We'll be praying for you Cammie. I hope you figure it out soon.ReplyDelete
As far as paleo recipes go, the most important thing is to make sure you get plenty of protein and fat, otherwise your milk supply can suffer on such a restrictive diet. I would start with cooking EVERYTHING in olive oil and adding olive oil to everything. Later on, you can add in coconut oil and see if he reacts tot hat. I would suggest cooking up big batches of chicken, beef and turkey and keeping it already cooked in the fridge so you can eat it for meals. You could also pre-cook rice and potatoes (but sweet potatoes and white potatoes cook fairly quickly in the microwave). I would eat the potatoes and rice with plenty of olive oil.
Also, you've mentioned making lots of popcorn lately, so I wonder if corn could be a trigger as well?
Also, I would give probiotics to Patrick as well. The allergies are likely because his little gut is so messed up from all the antibiotics you had while pregnant and then the antibiotics he got for his tow. In my experience, a round of antibiotics can definitely be the "trigger" for an allergy to occur (or make it worse).
Also, since you are fairly sure that he is allergic to peanuts and peanuts are in the legume family, I would be cautious about other legumes and introduce them slowly.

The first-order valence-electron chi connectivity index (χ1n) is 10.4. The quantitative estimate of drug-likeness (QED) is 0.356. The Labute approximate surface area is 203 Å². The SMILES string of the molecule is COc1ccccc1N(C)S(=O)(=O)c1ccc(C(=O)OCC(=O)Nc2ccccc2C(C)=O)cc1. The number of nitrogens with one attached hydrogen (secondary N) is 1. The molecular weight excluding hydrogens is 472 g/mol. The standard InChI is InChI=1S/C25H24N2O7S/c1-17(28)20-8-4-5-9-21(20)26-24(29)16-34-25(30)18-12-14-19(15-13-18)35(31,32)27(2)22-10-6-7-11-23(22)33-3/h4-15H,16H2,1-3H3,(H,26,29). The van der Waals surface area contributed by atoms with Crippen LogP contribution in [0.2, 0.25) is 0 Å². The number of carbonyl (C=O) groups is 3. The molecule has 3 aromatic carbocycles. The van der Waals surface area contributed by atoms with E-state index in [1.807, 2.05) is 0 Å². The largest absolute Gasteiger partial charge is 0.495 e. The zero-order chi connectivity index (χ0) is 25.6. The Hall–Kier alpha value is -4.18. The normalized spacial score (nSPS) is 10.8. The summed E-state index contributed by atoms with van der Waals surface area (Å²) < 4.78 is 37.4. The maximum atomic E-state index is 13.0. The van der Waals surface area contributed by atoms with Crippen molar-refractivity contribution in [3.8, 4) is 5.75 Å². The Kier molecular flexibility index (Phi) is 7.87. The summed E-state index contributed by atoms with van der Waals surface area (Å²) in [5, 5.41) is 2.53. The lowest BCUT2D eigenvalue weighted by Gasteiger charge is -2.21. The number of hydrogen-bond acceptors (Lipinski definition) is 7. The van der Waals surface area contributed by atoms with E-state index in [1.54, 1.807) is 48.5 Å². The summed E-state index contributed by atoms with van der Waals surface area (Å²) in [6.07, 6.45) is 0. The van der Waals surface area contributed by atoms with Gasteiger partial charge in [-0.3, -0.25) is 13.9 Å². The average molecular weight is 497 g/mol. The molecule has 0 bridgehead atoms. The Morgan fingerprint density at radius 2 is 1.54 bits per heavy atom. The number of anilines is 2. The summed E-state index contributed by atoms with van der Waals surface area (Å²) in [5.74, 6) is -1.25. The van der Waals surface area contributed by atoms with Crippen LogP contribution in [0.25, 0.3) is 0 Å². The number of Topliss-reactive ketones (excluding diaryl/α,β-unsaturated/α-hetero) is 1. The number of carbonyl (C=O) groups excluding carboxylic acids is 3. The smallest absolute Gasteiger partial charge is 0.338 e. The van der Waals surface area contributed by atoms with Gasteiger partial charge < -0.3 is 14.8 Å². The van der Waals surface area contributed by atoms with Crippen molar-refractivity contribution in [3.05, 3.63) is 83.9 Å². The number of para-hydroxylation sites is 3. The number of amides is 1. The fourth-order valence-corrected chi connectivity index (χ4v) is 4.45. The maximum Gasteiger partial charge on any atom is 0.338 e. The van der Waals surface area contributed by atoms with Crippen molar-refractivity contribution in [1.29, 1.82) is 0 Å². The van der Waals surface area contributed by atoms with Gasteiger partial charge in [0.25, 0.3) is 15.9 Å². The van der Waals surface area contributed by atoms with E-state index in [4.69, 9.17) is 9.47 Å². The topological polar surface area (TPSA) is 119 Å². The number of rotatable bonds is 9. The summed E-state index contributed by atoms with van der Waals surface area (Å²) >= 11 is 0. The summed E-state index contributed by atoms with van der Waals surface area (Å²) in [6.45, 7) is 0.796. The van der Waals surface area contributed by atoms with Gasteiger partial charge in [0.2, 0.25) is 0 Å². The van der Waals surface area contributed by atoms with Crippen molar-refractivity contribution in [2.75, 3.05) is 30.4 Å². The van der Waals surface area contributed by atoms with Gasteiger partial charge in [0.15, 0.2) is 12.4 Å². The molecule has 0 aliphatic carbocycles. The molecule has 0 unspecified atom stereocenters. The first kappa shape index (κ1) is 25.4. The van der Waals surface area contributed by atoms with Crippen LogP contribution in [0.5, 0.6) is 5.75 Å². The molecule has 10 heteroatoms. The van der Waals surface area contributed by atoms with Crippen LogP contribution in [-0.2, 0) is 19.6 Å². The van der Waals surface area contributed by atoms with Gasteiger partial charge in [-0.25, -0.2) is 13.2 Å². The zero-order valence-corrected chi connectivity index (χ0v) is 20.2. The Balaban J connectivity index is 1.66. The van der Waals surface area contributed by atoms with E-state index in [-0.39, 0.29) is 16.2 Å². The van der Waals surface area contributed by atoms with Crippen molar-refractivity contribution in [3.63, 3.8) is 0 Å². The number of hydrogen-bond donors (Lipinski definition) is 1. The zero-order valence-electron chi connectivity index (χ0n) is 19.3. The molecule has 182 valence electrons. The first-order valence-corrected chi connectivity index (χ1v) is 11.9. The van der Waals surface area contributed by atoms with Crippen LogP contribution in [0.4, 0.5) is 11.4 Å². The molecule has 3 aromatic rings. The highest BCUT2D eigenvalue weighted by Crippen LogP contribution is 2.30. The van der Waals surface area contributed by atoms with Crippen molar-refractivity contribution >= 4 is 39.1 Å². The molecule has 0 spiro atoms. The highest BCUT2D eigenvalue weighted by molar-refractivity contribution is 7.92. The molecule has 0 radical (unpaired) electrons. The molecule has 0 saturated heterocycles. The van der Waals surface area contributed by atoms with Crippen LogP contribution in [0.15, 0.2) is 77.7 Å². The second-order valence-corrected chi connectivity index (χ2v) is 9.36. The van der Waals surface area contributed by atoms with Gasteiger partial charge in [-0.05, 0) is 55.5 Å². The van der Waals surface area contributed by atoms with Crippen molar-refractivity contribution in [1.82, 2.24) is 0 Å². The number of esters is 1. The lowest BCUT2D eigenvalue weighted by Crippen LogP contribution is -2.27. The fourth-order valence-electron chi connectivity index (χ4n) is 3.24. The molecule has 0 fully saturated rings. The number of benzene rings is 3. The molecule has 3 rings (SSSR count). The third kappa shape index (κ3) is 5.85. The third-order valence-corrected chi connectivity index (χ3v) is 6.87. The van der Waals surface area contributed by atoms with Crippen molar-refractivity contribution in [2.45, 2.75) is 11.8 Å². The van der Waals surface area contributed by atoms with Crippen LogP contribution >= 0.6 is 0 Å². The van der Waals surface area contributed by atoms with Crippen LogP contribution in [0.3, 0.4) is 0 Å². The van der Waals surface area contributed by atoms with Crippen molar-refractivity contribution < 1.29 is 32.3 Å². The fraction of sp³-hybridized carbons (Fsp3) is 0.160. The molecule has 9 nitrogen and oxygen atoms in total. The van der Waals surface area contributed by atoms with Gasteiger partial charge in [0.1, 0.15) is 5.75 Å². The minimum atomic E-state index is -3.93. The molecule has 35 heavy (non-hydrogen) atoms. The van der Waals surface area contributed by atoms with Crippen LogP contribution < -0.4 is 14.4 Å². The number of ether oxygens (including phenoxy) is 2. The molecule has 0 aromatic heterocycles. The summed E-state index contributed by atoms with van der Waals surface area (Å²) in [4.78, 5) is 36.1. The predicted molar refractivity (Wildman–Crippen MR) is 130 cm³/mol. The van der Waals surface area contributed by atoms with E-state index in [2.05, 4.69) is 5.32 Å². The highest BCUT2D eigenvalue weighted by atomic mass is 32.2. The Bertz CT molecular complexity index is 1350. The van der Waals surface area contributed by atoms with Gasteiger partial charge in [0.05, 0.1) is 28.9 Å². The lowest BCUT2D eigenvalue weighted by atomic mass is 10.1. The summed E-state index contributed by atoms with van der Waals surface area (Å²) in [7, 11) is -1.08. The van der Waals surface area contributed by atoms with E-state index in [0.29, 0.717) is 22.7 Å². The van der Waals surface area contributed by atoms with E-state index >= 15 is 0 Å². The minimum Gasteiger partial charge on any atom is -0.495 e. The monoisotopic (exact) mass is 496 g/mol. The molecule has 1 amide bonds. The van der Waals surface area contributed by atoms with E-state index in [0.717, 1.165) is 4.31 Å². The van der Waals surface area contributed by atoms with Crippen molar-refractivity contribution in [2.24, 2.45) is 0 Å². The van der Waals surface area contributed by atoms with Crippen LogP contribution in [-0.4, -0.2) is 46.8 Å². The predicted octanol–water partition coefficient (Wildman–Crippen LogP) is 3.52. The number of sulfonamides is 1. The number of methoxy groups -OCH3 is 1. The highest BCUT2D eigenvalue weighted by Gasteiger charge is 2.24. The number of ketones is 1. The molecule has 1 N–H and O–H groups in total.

Once you try out sunflower seeds, then sunbutter may be a good alternative to peanut butter (I know how much little ones can depend on that staple food)
I think you may be on to something with the antibiotics theory.ReplyDelete
prayers for you as you refine your diet for your precious gem.ReplyDelete
here are a couple of links to check out.
cosmetic database gives a hazardous rating to all things that can put on our skin. - http://www.ewg.org/skindeep/search.php?query=Aveeno+Baby+Lotion+
my clean recipe book on pinterest - http://pinterest.com/joyfilledfamily/clean-recipe-book/
i've listed links to a few websites where i find great recipes - http://www.joyfilledfamily.blogspot.com/p/health-fitness.html
It definatly is possible to have a reaction to nothing but peanut "fumes" in the air, with no direct contact. I have read of children who are so highly allergic to peanuts that they can only go out in public with a specially trained peanut-sniffing dog who "checks" rooms for them before they enter, because even one peanut in the room can make them go into anaphylactic shock. Basically from a chemistry perspective, anything with a smell has a vapor pressure, so so small fraction of it is present in the air. My mom was actually so allergic to poison ivy that she could get a rash from going outside while someone was burning poison ivy on a bonfire!ReplyDelete
It is definately a good idea to try to eliminate food triggers for Patrick's rashes. Although hives/swelling on skin by themselves are just annoying, repeated exposure to allergen triggers (especially triggers that are occuring "systemically" rather than just from contact exposure) can progress to hives/swelling that affects the airway - which I'm sure you know about as someone with asthma. My little brother used to get hives with exposure to allergens, but if he kept getting exposed to the same things, he would start to have breathing problems. Keeping him away from a certain trigger for a while would calm down his sensitivity to it, so we used to go through cyclical periods where we couldn't visit anyone who had a cat (even if they shut the cat in a room the residual dander would set him off), and he would have to wear a mask just to walk from the house to the car to keep out pollen and grass smells.